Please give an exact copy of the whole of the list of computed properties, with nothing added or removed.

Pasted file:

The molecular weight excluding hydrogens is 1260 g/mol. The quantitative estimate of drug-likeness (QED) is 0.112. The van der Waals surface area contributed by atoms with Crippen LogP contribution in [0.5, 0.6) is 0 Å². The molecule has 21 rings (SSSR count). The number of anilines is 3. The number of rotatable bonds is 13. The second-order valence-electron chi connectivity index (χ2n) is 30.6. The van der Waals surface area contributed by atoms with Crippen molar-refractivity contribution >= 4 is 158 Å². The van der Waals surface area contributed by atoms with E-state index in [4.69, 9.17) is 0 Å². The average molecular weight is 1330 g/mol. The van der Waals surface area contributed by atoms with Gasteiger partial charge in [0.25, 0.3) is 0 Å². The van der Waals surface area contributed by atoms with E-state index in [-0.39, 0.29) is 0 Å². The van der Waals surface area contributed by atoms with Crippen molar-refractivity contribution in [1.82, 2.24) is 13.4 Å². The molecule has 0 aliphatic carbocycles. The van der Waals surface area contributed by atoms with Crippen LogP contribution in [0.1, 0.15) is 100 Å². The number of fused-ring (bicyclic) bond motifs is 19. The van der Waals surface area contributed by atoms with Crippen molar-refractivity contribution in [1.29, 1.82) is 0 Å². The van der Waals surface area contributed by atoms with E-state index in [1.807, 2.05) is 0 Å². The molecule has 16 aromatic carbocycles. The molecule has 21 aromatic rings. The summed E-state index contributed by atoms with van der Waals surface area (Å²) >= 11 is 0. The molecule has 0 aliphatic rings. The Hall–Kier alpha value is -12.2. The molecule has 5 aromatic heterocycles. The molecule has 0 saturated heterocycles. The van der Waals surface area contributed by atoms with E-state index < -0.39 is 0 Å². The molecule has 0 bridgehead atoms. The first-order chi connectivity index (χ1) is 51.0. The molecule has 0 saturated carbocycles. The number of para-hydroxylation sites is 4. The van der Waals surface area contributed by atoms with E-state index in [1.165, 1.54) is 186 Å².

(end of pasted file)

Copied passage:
The molecular weight excluding hydrogens is 1260 g/mol. The quantitative estimate of drug-likeness (QED) is 0.112. The van der Waals surface area contributed by atoms with Crippen LogP contribution in [0.5, 0.6) is 0 Å². The molecule has 21 rings (SSSR count). The number of anilines is 3. The number of rotatable bonds is 13. The second-order valence-electron chi connectivity index (χ2n) is 30.6. The van der Waals surface area contributed by atoms with Crippen molar-refractivity contribution >= 4 is 158 Å². The van der Waals surface area contributed by atoms with E-state index in [4.69, 9.17) is 0 Å². The average molecular weight is 1330 g/mol. The van der Waals surface area contributed by atoms with Gasteiger partial charge in [0.25, 0.3) is 0 Å². The van der Waals surface area contributed by atoms with E-state index in [-0.39, 0.29) is 0 Å². The van der Waals surface area contributed by atoms with Crippen molar-refractivity contribution in [1.82, 2.24) is 13.4 Å². The molecule has 0 aliphatic carbocycles. The van der Waals surface area contributed by atoms with Crippen LogP contribution in [0.1, 0.15) is 100 Å². The number of fused-ring (bicyclic) bond motifs is 19. The van der Waals surface area contributed by atoms with Crippen molar-refractivity contribution in [1.29, 1.82) is 0 Å². The van der Waals surface area contributed by atoms with E-state index in [1.807, 2.05) is 0 Å². The molecule has 16 aromatic carbocycles. The molecule has 21 aromatic rings. The summed E-state index contributed by atoms with van der Waals surface area (Å²) >= 11 is 0. The molecule has 0 aliphatic rings. The Hall–Kier alpha value is -12.2. The molecule has 5 aromatic heterocycles. The molecule has 0 saturated heterocycles. The van der Waals surface area contributed by atoms with E-state index < -0.39 is 0 Å². The molecule has 0 bridgehead atoms. The first-order chi connectivity index (χ1) is 51.0. The molecule has 0 saturated carbocycles. The number of para-hydroxylation sites is 4. The van der Waals surface area contributed by atoms with E-state index in [1.165, 1.54) is 186 Å².